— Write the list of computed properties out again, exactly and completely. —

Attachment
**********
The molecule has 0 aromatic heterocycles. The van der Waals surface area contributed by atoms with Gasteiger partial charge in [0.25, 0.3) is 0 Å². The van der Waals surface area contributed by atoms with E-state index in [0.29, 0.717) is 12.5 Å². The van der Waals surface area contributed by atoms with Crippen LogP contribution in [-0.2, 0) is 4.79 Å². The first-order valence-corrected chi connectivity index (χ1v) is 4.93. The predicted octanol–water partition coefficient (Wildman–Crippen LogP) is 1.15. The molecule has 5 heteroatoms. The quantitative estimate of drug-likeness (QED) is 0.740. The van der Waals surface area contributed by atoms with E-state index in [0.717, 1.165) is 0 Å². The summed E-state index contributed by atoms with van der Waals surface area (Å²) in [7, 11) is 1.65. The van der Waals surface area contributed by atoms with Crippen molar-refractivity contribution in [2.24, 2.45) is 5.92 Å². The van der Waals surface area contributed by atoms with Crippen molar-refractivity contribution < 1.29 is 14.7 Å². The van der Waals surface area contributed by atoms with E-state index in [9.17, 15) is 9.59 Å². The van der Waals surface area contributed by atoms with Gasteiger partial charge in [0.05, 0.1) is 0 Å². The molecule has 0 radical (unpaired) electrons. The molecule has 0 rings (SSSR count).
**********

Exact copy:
The molecule has 0 aromatic heterocycles. The van der Waals surface area contributed by atoms with Gasteiger partial charge in [0.25, 0.3) is 0 Å². The van der Waals surface area contributed by atoms with E-state index in [0.29, 0.717) is 12.5 Å². The van der Waals surface area contributed by atoms with Crippen LogP contribution in [-0.2, 0) is 4.79 Å². The first-order valence-corrected chi connectivity index (χ1v) is 4.93. The predicted octanol–water partition coefficient (Wildman–Crippen LogP) is 1.15. The molecule has 5 heteroatoms. The quantitative estimate of drug-likeness (QED) is 0.740. The van der Waals surface area contributed by atoms with E-state index in [0.717, 1.165) is 0 Å². The summed E-state index contributed by atoms with van der Waals surface area (Å²) in [7, 11) is 1.65. The van der Waals surface area contributed by atoms with Crippen molar-refractivity contribution in [2.24, 2.45) is 5.92 Å². The van der Waals surface area contributed by atoms with Crippen molar-refractivity contribution < 1.29 is 14.7 Å². The van der Waals surface area contributed by atoms with E-state index in [9.17, 15) is 9.59 Å². The van der Waals surface area contributed by atoms with Gasteiger partial charge in [0.05, 0.1) is 0 Å². The molecule has 0 radical (unpaired) electrons. The molecule has 0 rings (SSSR count).